I'll start off with one of my favorite beverages, the Irish Coffee. Irish coffee is a cocktail consisting of hot coffee, Irish whiskey, and sugar, stirred, and topped with cream. Several places claim to have developed the modern recipe, but speaking as a biased San Francisco native, I'm choosing this version. Stanton Delaplane, a travel writer for the San Francisco Chronicle, maintains he brought Irish coffee to the United States after drinking it at the Shannon Airport in Ireland. Stanton worked with the San Francisco Buena Vista Cafe bar owners Jack Koeppler and George Freeberg to recreate the Irish method for floating the cream on top of the coffee. The group sought help from the city's then mayor, George Christopher, who owned a dairy and suggested that cream aged at least 48 hours would be more apt to float. The Buena Vista began to start serving the Irish coffee on November 10, 1952. Delaplane popularized the drink by mentioning it frequently in his travel column. The Buena Vista Cafe has served, by its count, more than 30 million of the drinks.
San Francisco is famous for its hills, but one hill's history, a hill that barely exists today but for a lonely bluff in today's Potrero neighborhood, remains both unknown and untold: Irish Hill. This dynamic, working-class neighborhood, situated between 20th and 22nd Streets, Illinois Street and San Francisco bay was populated between 1857 and 1918, mostly by single men. Many of them were first-generation Irish immigrants, who earned their living in the shipbuilding and other heavy industries at Potrero Point, today's Pier 70. At its peak, 1,100 people lived there, in boarding houses, hotels and cottages. They worked hard, and played even harder, in as many as 35 saloons in its ten-square block perimeter. Demolished by Bethlehem Steel during the First World War to make way for shipyard expansion, very little is what's left of Irish Hill today, near 20th and Illinois, a remnant of its former self in the midst of an industrial area.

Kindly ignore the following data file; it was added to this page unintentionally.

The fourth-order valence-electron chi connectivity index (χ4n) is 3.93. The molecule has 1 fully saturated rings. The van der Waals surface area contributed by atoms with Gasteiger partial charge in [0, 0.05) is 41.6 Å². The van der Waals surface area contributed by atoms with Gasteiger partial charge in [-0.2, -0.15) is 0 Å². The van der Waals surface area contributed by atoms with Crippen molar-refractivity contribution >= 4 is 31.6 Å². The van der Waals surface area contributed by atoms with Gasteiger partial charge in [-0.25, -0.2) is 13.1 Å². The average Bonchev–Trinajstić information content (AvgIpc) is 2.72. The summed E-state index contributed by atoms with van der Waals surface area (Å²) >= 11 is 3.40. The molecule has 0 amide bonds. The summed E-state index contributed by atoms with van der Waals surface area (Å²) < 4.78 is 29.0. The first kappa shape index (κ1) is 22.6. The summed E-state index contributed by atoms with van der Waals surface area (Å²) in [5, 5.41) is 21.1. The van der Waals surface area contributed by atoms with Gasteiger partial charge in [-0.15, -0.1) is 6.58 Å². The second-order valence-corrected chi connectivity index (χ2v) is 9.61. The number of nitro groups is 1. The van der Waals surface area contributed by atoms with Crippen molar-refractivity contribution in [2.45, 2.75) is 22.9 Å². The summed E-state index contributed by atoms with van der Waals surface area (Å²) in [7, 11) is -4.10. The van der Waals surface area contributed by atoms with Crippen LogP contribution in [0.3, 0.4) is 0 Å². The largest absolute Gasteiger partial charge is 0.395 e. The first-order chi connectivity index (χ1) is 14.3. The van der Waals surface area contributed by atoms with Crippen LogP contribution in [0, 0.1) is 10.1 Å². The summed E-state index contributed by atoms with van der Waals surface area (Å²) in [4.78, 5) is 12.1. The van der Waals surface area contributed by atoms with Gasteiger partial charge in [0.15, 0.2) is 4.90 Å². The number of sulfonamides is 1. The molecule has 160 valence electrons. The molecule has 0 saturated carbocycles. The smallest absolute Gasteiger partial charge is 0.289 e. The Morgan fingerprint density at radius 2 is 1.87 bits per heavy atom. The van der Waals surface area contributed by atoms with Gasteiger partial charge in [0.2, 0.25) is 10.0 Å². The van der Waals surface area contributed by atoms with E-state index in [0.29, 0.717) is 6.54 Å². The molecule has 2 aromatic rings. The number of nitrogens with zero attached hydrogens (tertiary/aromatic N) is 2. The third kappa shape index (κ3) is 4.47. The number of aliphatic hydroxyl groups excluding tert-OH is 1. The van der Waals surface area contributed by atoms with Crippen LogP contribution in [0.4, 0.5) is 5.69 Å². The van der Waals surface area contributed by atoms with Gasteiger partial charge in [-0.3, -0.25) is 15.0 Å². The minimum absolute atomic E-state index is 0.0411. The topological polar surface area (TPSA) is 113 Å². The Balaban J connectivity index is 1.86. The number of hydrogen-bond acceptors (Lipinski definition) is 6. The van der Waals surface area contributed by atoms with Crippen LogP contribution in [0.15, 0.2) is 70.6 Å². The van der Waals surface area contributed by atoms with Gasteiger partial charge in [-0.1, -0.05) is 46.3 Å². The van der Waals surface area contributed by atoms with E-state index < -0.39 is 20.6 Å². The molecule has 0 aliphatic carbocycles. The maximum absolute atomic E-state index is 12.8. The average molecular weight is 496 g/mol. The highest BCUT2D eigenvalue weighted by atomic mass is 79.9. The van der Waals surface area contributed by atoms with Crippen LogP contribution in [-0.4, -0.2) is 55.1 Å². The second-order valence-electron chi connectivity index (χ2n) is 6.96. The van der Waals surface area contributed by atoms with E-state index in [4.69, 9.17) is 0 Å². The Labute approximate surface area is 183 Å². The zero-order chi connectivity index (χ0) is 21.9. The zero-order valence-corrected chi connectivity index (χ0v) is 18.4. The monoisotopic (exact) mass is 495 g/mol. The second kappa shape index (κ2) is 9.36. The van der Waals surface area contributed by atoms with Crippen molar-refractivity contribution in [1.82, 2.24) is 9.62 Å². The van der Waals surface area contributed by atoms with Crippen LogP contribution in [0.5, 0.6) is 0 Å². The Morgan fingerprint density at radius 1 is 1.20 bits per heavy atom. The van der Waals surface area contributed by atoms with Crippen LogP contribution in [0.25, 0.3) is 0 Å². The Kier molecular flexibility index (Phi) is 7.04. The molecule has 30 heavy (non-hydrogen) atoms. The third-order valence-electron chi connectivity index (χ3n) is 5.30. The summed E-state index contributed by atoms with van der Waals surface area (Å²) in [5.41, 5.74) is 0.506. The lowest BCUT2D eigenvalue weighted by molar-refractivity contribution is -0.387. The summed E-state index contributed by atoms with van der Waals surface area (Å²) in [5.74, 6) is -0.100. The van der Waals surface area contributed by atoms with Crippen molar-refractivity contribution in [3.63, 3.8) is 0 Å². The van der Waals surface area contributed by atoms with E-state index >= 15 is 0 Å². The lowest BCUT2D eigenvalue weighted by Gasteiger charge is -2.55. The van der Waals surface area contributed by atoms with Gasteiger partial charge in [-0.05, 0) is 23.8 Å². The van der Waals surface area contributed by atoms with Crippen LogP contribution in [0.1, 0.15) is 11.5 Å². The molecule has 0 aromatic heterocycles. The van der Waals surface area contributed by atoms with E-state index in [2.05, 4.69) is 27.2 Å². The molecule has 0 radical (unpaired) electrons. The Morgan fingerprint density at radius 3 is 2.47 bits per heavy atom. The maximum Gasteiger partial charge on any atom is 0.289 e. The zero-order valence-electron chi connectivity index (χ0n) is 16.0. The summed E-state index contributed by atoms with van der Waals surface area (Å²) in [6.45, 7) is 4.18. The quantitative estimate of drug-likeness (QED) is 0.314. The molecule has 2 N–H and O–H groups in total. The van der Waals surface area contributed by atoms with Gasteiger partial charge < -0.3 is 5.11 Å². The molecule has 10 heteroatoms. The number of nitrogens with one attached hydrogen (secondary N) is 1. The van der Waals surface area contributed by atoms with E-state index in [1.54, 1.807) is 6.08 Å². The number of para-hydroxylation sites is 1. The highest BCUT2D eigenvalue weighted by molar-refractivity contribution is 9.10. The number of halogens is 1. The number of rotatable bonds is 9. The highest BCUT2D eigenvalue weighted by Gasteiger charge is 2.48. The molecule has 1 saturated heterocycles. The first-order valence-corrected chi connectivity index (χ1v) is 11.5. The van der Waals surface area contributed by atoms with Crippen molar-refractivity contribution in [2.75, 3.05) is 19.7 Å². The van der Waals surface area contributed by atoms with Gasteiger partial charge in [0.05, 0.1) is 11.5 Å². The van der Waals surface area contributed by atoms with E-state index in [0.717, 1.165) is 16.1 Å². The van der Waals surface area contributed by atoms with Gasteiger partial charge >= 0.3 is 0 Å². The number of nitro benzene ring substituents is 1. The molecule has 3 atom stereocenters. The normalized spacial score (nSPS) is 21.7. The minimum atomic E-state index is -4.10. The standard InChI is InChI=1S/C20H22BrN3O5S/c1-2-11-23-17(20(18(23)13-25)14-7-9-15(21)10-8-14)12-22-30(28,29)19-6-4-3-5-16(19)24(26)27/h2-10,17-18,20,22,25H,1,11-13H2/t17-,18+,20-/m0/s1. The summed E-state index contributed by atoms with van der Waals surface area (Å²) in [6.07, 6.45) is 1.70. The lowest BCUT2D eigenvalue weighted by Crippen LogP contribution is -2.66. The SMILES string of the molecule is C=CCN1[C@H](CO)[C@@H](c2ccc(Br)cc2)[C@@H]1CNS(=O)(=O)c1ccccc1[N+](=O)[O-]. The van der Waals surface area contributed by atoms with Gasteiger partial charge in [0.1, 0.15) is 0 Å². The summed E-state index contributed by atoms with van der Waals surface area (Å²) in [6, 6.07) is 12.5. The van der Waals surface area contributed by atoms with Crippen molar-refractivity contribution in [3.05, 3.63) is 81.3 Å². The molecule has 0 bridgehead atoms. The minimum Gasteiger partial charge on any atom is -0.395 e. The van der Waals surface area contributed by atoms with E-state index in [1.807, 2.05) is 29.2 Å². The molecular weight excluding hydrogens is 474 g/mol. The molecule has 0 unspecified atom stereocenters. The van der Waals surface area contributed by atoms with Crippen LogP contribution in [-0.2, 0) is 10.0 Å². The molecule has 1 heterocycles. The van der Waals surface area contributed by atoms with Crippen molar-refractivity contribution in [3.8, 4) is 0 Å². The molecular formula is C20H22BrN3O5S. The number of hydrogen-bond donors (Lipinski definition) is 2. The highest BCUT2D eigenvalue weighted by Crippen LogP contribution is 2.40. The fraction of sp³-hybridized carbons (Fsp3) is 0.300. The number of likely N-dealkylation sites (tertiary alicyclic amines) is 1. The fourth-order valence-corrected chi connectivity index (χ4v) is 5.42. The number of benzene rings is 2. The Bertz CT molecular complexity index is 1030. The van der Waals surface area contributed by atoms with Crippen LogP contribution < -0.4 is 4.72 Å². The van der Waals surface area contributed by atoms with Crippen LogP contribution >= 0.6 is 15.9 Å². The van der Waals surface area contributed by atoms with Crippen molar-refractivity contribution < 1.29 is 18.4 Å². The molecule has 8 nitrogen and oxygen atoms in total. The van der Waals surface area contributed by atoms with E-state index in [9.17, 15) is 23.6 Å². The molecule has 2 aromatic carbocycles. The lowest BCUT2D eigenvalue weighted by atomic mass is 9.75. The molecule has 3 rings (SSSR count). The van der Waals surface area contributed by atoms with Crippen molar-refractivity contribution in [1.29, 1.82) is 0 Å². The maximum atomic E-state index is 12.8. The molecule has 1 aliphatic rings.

In Dynasty, it's the mansion seen from the air - the one in which Joan Collins strikes that smirking pose on the grand staircase. The estate name is taken from the owner's motto "Fight, love, live", fi-lo-li. The Filoli estate is nestled at the base of the oak and redwood-forested coastal foothills of Woodside, California. The Dynasty icon is a 43-room, 36,000 square-foot Californian mansion built at the start of the century by William and Agnes Bourn. William Bourne purchased the Muckross House and 11,000 acres in Ireland for his only daughter, Maud and her husband Arthur Vincent in 1910. The Bourns travelled frequently to Ireland to visit their beloved daughter and grew to love the Killarney landscape. Towering spikily over the gardens are 210 Irish yew trees, all brought as cuttings from Muckross, then nurtured outdoors at the Empire Mine before being transplanted to Filoli. The Bourns brought clippings of holly and myrtle from Ireland as well. A huge rhododendron and azalea garden which meanders through the forested hillside also evokes Muckross. They even named features of the land after similar features around Muckross, and a bridge over a creek was named Brickeen Bridge after the bridge between the upper and lower lakes in Killarney.
Don’t forget to register for the Inaugural San Jose Shamrock Run 5k/10k on March 17, 2019 at San Pedro Square. 5k, 10k and Kids Fun Run. The shenanigans begin at 8am. Want some luck? Use code Represent10 for a discount.
Created with an image by Quentin Rey - "untitled image"